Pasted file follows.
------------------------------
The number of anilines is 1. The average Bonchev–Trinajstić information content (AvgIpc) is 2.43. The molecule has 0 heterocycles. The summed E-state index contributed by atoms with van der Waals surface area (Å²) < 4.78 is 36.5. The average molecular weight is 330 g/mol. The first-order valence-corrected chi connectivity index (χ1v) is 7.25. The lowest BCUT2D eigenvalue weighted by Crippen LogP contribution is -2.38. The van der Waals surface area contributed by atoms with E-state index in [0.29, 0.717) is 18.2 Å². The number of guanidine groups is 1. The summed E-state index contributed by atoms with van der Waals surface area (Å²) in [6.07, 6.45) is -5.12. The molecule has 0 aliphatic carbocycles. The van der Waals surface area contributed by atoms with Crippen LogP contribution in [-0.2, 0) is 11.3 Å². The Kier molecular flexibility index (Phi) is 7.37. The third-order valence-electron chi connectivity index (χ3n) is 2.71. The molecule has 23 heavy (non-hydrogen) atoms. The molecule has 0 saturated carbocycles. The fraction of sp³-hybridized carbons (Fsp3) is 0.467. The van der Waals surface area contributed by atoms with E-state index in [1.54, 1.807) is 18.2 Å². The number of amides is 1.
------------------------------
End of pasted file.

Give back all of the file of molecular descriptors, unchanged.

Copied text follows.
The number of anilines is 1. The average Bonchev–Trinajstić information content (AvgIpc) is 2.43. The molecule has 0 heterocycles. The summed E-state index contributed by atoms with van der Waals surface area (Å²) < 4.78 is 36.5. The average molecular weight is 330 g/mol. The first-order valence-corrected chi connectivity index (χ1v) is 7.25. The lowest BCUT2D eigenvalue weighted by Crippen LogP contribution is -2.38. The van der Waals surface area contributed by atoms with E-state index in [0.29, 0.717) is 18.2 Å². The number of guanidine groups is 1. The summed E-state index contributed by atoms with van der Waals surface area (Å²) in [6.07, 6.45) is -5.12. The molecule has 0 aliphatic carbocycles. The van der Waals surface area contributed by atoms with Crippen LogP contribution in [-0.2, 0) is 11.3 Å². The Kier molecular flexibility index (Phi) is 7.37. The third-order valence-electron chi connectivity index (χ3n) is 2.71. The molecule has 23 heavy (non-hydrogen) atoms. The molecule has 0 saturated carbocycles. The fraction of sp³-hybridized carbons (Fsp3) is 0.467. The van der Waals surface area contributed by atoms with E-state index in [1.54, 1.807) is 18.2 Å². The number of amides is 1.